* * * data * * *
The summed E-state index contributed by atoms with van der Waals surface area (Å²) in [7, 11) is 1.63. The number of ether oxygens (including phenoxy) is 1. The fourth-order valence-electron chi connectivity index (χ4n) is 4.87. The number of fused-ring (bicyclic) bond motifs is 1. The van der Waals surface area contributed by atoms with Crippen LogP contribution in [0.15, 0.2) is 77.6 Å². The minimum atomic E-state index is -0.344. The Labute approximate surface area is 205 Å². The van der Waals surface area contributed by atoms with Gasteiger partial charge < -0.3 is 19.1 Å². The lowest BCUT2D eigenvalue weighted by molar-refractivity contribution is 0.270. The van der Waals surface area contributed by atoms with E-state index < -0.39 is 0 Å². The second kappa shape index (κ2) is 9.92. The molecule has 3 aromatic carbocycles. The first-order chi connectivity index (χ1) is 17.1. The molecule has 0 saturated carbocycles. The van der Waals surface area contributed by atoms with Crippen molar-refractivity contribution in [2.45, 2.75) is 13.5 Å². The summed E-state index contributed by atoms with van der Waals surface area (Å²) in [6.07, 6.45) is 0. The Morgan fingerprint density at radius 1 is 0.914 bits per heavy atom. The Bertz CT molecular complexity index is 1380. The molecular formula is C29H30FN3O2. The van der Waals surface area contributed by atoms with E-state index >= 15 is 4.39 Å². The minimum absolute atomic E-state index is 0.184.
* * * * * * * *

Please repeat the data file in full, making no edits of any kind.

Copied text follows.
The summed E-state index contributed by atoms with van der Waals surface area (Å²) in [7, 11) is 1.63. The number of ether oxygens (including phenoxy) is 1. The fourth-order valence-electron chi connectivity index (χ4n) is 4.87. The number of fused-ring (bicyclic) bond motifs is 1. The van der Waals surface area contributed by atoms with Crippen LogP contribution in [0.15, 0.2) is 77.6 Å². The minimum atomic E-state index is -0.344. The Labute approximate surface area is 205 Å². The van der Waals surface area contributed by atoms with Gasteiger partial charge < -0.3 is 19.1 Å². The lowest BCUT2D eigenvalue weighted by molar-refractivity contribution is 0.270. The van der Waals surface area contributed by atoms with E-state index < -0.39 is 0 Å². The second kappa shape index (κ2) is 9.92. The molecule has 3 aromatic carbocycles. The first-order chi connectivity index (χ1) is 17.1. The molecule has 0 saturated carbocycles. The van der Waals surface area contributed by atoms with Crippen molar-refractivity contribution in [2.45, 2.75) is 13.5 Å². The summed E-state index contributed by atoms with van der Waals surface area (Å²) in [6.07, 6.45) is 0. The Morgan fingerprint density at radius 1 is 0.914 bits per heavy atom. The Bertz CT molecular complexity index is 1380. The molecular formula is C29H30FN3O2. The van der Waals surface area contributed by atoms with E-state index >= 15 is 4.39 Å². The minimum absolute atomic E-state index is 0.184.